Or at least the millions who spend billions to plaster it all over thousands of billboards, magazine ads and TV spots hope it sells.
Sex is actually one of the top marketing ploys you’re expected to memorize in media classes. It’s right up there with celebrities, animals, humor and catchy music.
Not many can forget the “Plop, plop, fizz, fizz, oh, what a relief it is” of Alka Seltzer or the series of sung “meows” that helped sell the yellow-boxed Meow Mix cat food.
At least the singing cats weren’t having sex.
Tucson is pretty mild when it comes to sex ads, at least on billboards. The closest I recall was a beer ad that depicted a moonlit beach reflecting off naked legs that promised a wild night if you got drunk on their stuff.
They failed to mention, however, any quickie hookup would most likely lead to an even quicker breakup when both parties sobered up.
Another ad, which I thankfully have not glimpsed in some time, used sex to encourage women to go get breast exams. At least I think that’s what the ad was for.
The bus stop posters showed a topless woman holding two roundish things in front of her chest. The things ranged from oranges to baseballs and even included a halved avocado, with the pits still in so they looked like deformed nipples.
Since the ad was geared towards women, it seemed counterproductive to use a gimmick that would appeal more to men, even if the bountiful items were only avocado.
In addition to beer and breast exams, sex is also used to sell, well, sex.
I don’t watch TV, but my friend fills me in on how every other 30-second spot is selling the latest, greatest miracle drug, device or doohickey that will enhance your sex life.
The ads depict formerly sad couples in bed who are now happy since they found this magical miracle.
One local paper has a whole section devoted to sex ads every week.
Readers are promised everything from phone fantasies to erotic escorts. They are also reminded of club specials like “bikini Thursday” and featured acts with names like “Prinzzess Pet.”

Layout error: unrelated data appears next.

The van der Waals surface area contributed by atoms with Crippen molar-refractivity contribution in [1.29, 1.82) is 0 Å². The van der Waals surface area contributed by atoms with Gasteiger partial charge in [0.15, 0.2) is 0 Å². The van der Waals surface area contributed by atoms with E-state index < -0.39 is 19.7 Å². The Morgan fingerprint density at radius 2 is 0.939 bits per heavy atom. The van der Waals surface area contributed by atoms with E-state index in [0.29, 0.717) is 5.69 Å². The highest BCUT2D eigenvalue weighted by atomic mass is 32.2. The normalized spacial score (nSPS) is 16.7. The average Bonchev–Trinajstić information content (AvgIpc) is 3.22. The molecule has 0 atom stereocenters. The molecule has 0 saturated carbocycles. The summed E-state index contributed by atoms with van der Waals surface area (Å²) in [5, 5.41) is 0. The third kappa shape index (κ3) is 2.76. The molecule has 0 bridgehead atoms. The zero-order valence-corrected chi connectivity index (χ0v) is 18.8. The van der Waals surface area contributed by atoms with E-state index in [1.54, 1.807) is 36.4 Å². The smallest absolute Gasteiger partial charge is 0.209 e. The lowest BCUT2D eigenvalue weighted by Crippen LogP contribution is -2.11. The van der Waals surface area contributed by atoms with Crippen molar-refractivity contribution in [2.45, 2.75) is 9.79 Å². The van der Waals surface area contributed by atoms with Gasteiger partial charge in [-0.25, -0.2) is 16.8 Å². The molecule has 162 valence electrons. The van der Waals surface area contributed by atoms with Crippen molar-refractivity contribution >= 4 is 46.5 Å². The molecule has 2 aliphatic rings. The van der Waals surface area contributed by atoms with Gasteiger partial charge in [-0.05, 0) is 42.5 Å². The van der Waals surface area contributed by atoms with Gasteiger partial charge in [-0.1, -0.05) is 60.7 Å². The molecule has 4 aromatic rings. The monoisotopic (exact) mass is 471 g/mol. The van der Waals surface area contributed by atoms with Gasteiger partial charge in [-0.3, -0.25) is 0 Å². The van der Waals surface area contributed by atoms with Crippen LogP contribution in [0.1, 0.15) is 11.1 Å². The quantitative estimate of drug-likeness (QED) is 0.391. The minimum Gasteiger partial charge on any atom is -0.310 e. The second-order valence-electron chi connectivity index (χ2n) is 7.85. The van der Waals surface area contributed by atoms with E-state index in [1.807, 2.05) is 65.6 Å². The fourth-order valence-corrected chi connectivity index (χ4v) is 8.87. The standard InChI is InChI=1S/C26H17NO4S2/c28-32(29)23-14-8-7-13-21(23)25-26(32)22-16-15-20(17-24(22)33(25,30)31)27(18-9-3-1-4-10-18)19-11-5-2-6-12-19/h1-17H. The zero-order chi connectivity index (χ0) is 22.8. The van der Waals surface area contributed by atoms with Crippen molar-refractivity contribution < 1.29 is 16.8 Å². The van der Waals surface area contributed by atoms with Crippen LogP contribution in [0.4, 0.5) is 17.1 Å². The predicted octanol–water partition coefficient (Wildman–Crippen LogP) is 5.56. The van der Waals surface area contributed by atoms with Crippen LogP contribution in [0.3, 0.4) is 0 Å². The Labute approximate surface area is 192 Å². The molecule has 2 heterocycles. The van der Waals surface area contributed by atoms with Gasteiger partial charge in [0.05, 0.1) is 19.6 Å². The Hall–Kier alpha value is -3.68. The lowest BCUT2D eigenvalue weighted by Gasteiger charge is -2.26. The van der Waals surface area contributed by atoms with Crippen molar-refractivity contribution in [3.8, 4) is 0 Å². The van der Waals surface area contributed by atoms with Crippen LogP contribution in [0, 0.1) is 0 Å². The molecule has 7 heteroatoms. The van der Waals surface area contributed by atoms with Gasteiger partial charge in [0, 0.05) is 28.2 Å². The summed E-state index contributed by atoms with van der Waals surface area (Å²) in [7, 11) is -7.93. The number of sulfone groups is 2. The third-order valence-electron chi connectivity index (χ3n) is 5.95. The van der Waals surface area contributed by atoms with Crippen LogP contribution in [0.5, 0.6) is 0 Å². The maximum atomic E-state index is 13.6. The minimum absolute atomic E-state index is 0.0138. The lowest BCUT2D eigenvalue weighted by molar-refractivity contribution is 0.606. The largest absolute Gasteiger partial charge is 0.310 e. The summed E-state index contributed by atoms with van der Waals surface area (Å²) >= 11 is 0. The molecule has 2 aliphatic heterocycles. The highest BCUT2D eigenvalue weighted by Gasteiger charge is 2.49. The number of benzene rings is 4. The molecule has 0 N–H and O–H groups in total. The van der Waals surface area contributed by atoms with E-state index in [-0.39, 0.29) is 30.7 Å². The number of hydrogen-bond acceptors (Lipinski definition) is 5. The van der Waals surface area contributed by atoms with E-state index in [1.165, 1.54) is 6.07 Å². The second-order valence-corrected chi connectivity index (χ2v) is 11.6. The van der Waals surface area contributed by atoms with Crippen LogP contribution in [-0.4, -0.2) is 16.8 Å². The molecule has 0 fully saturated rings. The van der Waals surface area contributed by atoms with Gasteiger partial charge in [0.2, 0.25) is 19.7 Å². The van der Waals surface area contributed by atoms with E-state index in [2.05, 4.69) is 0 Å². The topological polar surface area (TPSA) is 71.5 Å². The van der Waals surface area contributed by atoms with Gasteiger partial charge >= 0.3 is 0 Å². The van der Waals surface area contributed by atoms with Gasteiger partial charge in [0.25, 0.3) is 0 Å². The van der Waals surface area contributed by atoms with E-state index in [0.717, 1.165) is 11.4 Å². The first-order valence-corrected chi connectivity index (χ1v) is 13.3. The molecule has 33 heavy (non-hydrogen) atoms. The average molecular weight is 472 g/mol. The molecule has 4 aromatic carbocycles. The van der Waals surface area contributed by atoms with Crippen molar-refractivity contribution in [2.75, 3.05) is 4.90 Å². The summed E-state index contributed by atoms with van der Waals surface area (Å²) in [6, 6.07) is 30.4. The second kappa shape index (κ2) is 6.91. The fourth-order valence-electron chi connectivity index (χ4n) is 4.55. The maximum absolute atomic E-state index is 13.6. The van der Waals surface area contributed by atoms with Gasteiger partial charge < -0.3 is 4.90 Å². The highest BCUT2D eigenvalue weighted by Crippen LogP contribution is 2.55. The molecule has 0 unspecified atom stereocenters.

Give me a break.
Ladies night is just another sex ploy used by bars to get more men into the joint. Men will come if women are there.
Colleges, too, may be jumping into the game.
Women are finally outnumbering men on a number of campuses nationwide.
As the gap widens, one Skidmore College professor was quoted in USA Today as saying, “We should be taking about whether it’s reasonable to give preferences to men.”
That means lowering the standards for guys so more can get in.
Colleges may think they are selling this premise under “gender equality,” but it all boils back to sex as a marketing ploy. Women will come if men are there.
After all, who would go to college for silly things like learning. Rather, it’s a place to get drunk and have sex.
Give me another break.
Unless we live in a cloistered cell, we can’t really avoid all the sex ploys, ads, toys and the dozens of sex e-mails that clog our junk folders every day.
But we can choose not to fall prey to their incessant and demanding messages or their blatantly false promises.
Getting a beer, breast exam, college degree or many other products or services will not insure you have sex.
Besides, it would be tough to get passionate or intimate with an avocado in the way, anyway.
Ryn Gargulinski is a poet, artist and TucsonCitizen.com Ryngmaster who wrote this column while wearing a bikini. Listen to a preview of her column at 8:10 a.m. Thursdays on KLPX 96.1 FM. Listen to her Rynski’s Shattered Reality webcast at 4 p.m. Fridays at www.party934.com. Her column appears every Friday on Rynski’s Blogski. E-mail firstname.lastname@example.org